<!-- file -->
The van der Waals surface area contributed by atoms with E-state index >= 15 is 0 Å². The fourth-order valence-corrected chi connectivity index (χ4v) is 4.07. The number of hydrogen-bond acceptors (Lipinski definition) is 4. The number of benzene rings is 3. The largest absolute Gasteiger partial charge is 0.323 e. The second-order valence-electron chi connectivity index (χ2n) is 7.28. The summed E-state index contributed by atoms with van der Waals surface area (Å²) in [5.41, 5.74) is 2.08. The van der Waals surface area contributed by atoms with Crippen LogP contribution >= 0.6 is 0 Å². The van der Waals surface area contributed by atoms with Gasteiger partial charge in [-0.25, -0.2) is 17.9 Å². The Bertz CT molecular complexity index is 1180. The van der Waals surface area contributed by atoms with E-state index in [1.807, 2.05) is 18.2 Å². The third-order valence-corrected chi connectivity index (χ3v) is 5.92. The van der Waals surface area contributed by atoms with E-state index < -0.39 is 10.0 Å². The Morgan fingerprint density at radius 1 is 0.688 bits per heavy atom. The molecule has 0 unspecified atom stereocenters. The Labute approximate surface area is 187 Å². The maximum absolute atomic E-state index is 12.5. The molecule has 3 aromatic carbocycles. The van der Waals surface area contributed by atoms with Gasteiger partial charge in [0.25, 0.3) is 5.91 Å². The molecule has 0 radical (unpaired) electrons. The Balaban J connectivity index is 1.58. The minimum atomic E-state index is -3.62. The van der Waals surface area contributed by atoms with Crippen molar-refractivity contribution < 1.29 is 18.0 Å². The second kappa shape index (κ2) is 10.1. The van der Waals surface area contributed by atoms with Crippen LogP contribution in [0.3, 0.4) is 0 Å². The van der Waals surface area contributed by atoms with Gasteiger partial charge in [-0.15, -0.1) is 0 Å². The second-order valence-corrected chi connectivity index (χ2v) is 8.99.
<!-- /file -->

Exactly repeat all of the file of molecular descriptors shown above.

The van der Waals surface area contributed by atoms with E-state index >= 15 is 0 Å². The fourth-order valence-corrected chi connectivity index (χ4v) is 4.07. The number of hydrogen-bond acceptors (Lipinski definition) is 4. The number of benzene rings is 3. The largest absolute Gasteiger partial charge is 0.323 e. The second-order valence-electron chi connectivity index (χ2n) is 7.28. The summed E-state index contributed by atoms with van der Waals surface area (Å²) in [5.41, 5.74) is 2.08. The van der Waals surface area contributed by atoms with Crippen LogP contribution >= 0.6 is 0 Å². The van der Waals surface area contributed by atoms with Gasteiger partial charge in [-0.25, -0.2) is 17.9 Å². The Bertz CT molecular complexity index is 1180. The van der Waals surface area contributed by atoms with E-state index in [1.807, 2.05) is 18.2 Å². The third-order valence-corrected chi connectivity index (χ3v) is 5.92. The van der Waals surface area contributed by atoms with E-state index < -0.39 is 10.0 Å². The Morgan fingerprint density at radius 1 is 0.688 bits per heavy atom. The molecule has 0 unspecified atom stereocenters. The Labute approximate surface area is 187 Å². The maximum absolute atomic E-state index is 12.5. The molecule has 3 aromatic carbocycles. The van der Waals surface area contributed by atoms with Gasteiger partial charge in [0.25, 0.3) is 5.91 Å². The molecule has 0 radical (unpaired) electrons. The Balaban J connectivity index is 1.58. The minimum atomic E-state index is -3.62. The van der Waals surface area contributed by atoms with Crippen molar-refractivity contribution < 1.29 is 18.0 Å². The second kappa shape index (κ2) is 10.1. The van der Waals surface area contributed by atoms with Crippen LogP contribution in [0.3, 0.4) is 0 Å². The van der Waals surface area contributed by atoms with Gasteiger partial charge in [-0.15, -0.1) is 0 Å². The second-order valence-corrected chi connectivity index (χ2v) is 8.99.